If you haven't already, use the following commands to clone the Asylo source code repository and copy it to a directory of your choice:

ASYLO_SDK=~/asylo-sdk
git clone https://github.com/google/asylo.git "${ASYLO_SDK}"

The regression test suite includes tests that unit-test code directly as well as tests that run inside a simulated enclave environment. You can run it with the following command:

"${ASYLO_SDK}"/asylo/test/run_enclave_tests.sh

Repository Structure & Status

This repository contains source code for the Asylo framework. The framework supports C++17 applications (from release 0.4) and a Bazel build environment.

The following packages contain source code that may be of particular interest to users of the Asylo framework as well as those looking to contribute to Asylo development.

  • asylo/
    • bazel/
      • Libraries for Asylo development in the Bazel build system.
    • crypto/
      • Crypto utilities and wrappers around BoringSSL.
    • distrib/
      • Asylo toolchain and dependencies.
    • examples/
      • Sample applications written with the Asylo framework.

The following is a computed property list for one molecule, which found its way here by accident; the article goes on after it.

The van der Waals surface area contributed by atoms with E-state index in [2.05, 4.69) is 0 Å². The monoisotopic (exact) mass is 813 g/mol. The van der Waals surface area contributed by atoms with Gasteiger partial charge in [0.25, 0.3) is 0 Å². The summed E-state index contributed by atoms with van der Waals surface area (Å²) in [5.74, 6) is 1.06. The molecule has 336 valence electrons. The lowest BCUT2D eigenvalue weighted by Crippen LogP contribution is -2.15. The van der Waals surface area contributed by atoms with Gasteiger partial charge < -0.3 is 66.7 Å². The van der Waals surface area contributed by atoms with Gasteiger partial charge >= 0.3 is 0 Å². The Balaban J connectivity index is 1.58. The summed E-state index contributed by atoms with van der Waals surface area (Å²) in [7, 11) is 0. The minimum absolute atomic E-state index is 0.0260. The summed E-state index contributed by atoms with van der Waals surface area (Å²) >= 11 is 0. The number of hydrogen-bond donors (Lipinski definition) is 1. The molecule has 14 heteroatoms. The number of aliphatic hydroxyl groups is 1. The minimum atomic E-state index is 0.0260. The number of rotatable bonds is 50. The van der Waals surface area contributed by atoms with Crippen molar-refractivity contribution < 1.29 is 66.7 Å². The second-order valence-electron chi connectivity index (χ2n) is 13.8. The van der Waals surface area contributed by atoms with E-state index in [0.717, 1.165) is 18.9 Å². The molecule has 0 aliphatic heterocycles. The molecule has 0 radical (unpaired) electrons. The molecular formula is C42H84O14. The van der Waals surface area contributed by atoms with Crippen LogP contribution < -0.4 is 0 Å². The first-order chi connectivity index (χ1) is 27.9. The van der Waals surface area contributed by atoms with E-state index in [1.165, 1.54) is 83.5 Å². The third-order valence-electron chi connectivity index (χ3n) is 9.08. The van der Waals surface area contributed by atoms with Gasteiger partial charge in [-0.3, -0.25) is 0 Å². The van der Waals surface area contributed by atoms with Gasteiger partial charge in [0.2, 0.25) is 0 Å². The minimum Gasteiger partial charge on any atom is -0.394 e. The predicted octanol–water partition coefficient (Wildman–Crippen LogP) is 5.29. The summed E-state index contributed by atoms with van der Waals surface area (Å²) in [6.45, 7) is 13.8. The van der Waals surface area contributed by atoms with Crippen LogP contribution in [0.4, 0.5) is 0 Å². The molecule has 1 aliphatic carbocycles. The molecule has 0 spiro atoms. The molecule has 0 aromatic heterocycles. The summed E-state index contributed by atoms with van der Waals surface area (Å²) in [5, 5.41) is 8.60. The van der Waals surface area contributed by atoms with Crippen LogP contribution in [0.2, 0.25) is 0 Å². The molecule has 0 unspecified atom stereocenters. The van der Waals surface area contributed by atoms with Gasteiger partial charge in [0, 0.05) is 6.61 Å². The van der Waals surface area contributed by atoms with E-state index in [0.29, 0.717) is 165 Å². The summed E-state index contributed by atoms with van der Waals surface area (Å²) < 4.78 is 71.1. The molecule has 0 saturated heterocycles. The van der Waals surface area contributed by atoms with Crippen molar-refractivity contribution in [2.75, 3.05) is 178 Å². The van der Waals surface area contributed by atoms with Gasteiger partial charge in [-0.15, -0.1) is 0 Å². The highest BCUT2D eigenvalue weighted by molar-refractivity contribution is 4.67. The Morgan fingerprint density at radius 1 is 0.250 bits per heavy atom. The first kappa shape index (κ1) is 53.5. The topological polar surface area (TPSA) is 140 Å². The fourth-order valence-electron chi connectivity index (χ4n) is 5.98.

• grpc/
      • auth/
        • gRPC authentication support.
      • util/
        • Utilities for using gRPC from a trusted application.
    • identity/
      • Identity and attestation support.
    • platform/
      • Implementation of enclave platforms and backends.
    • test/
      • Testing utilities provided to application writers.
    • util/
      • Common utilities provided for use both inside and outside an enclave environment.

License

Asylo is released under the Apache 2.0 license.

Copyright 2018 Asylo authors

Licensed under the Apache License, Version 2.0 (the "License");
you may not use this file except in compliance with the License.
You may obtain a copy of the License at

    http://www.apache.org/licenses/LICENSE-2.0

Unless required by applicable law or agreed to in writing, software
distributed under the License is distributed on an "AS IS" BASIS,
WITHOUT WARRANTIES OR CONDITIONS OF ANY KIND, either express or implied.
See the License for the specific language governing permissions and
limitations under the License.

Disclaimers

This is not an officially supported Google product.

Asylo's support for various enclave backend technologies does not constitute an endorsement of those technologies or the security properties therein. Users of Asylo should perform due diligence in evaluating whether a backend technology meets the security requirements of their application. Users are advised to use defense-in-depth measures to protect their sensitive applications.

You can’t perform that action at this time.